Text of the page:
Hadrian’s Library was created by Roman Emperor Hadrian in AD 132 on the north side of the Acropolis of Athens.
The building followed a typical Roman Forum architectural style, having only one entrance with a propylon of Corinthian order, a high surrounding wall with protruding niches (oikoi, exedrae) at its long sides, an inner courtyard surrounded by columns and a decorative oblong pool in the middle. The library was on the eastern side where rolls of papyrus “books” were kept. Adjoining halls were used as reading rooms, and the corners served as lecture halls.
The Academy of Athens is Greece’s national academy, and the highest research establishment in the country. It was established in 1926, and operates under the supervision of the Ministry of Education. The Academy’s main building is one of the major landmarks of Athens.
An acropolis (from akros or akron, “highest”, “topmost”, “outermost” and polis, “city”) is a settlement, especially a citadel, built upon an area of elevated ground—frequently a hill with precipitous sides, chosen for purposes of defense.
The most famous example is the Acropolis of Athens, which, by reason of its historical associations and the several famous buildings erected upon it (most notably the Parthenon), is known without qualification as the Acropolis. Although originating in the mainland of Greece, use of the acropolis model quickly spread to Greek colonies such as the Dorian Lato on Crete during the Archaic Period.
The Acropolis is a site where perfection is commonplace. The sight of the Acropolis was like a revelation of the divine. “The whole world then appeared to me barbarian” said Ernest Renan in prayer on the Acropolis.
According to the historian Pedley, “the work…was carried out under the supervision of Phidias. In fact, Plutarch says that Phidias was in charge of the whole of Pericles’ scheme” (251). Hundreds of artisans, metal workers, craftspeople, painters, woodcarvers, and literally thousands of unskilled labourers worked on the Acropolis. Phidias created a gold and ivory statue of Athena which stood either in the Parthenon, known as the Temple of Athena Parthenos (‘Athena the Virgin’ in Greek), or in the centre of the Acropolis near the smaller temple of Athena. During the Panathenaic festival, celebrants would carry a new robe to the ancient wooden cult statue of Athena, housed in the Erechtheion.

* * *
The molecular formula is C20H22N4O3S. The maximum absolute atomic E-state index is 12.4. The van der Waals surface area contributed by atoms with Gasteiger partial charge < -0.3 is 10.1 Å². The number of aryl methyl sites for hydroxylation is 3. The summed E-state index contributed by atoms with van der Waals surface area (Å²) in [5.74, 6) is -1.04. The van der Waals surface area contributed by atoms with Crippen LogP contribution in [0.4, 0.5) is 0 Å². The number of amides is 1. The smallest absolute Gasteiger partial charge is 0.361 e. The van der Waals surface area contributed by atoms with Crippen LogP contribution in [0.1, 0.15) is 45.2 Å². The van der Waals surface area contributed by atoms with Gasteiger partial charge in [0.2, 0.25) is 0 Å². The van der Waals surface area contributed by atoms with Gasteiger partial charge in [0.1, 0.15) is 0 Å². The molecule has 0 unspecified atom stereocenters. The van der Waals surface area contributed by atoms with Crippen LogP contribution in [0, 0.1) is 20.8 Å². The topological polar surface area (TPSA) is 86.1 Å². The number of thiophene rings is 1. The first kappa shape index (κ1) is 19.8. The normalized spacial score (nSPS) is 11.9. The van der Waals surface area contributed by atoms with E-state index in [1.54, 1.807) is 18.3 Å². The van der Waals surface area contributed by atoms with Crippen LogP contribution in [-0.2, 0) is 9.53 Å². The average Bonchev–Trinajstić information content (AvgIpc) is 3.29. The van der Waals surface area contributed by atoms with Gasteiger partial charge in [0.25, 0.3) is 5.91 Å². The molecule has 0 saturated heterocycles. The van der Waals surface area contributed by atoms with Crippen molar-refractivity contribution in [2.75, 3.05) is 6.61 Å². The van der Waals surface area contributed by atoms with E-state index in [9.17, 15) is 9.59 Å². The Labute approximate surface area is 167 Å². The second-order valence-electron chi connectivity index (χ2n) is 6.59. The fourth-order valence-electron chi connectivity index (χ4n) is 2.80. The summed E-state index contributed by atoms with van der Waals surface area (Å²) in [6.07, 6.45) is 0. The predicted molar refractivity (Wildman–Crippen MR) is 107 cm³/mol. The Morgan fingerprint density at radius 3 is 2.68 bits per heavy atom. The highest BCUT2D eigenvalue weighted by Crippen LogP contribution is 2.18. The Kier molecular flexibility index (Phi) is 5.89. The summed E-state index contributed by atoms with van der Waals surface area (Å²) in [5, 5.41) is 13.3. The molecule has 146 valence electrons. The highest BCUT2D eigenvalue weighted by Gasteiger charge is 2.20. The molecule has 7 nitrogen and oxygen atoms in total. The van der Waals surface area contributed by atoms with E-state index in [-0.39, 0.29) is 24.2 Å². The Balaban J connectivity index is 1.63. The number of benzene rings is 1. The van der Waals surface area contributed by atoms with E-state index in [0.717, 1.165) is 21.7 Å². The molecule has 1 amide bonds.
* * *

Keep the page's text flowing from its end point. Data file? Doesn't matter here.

The building has a pronaos, a cella housing cult images at the centre of the structure, and an opisthodomos. The alignment of the antae of the pronaos with the third flank columns of the peristyle is a design element unique middle of the 5th century BCE. There is also an inner Doric colonnade with five columns on the north and south side and three across the end (with the corner columns counting twice).
Many architects have been suggested, but without firm evidence one refers simply to ‘The Hephaisteion Master’. The temple is built of marble from the nearby Mt. Penteli, excepting the bottom step of the krepis or platform. The architectural sculpture is in both Pentelic and Parian marble.
The Temple of Hephaestus or Hephaisteion or earlier as the Theseion, is a well-preserved Greek temple, it remains standing largely as built.
Hephaestus was the patron god of metal working and craftsmanship.
After the battle of Plataea, the Greeks swore never to rebuild their sanctuaries destroyed by the Persians during their invasion of Greece, but to leave them in ruins, as a perpetual reminder of the war. The Athenians directed their funds towards rebuilding their economy and strengthening their influence in the Delian League.
The Agora was the heart of ancient Athens, the focus of political, commercial, administrative and social activity, the religious and cultural centre, and the seat of justice.
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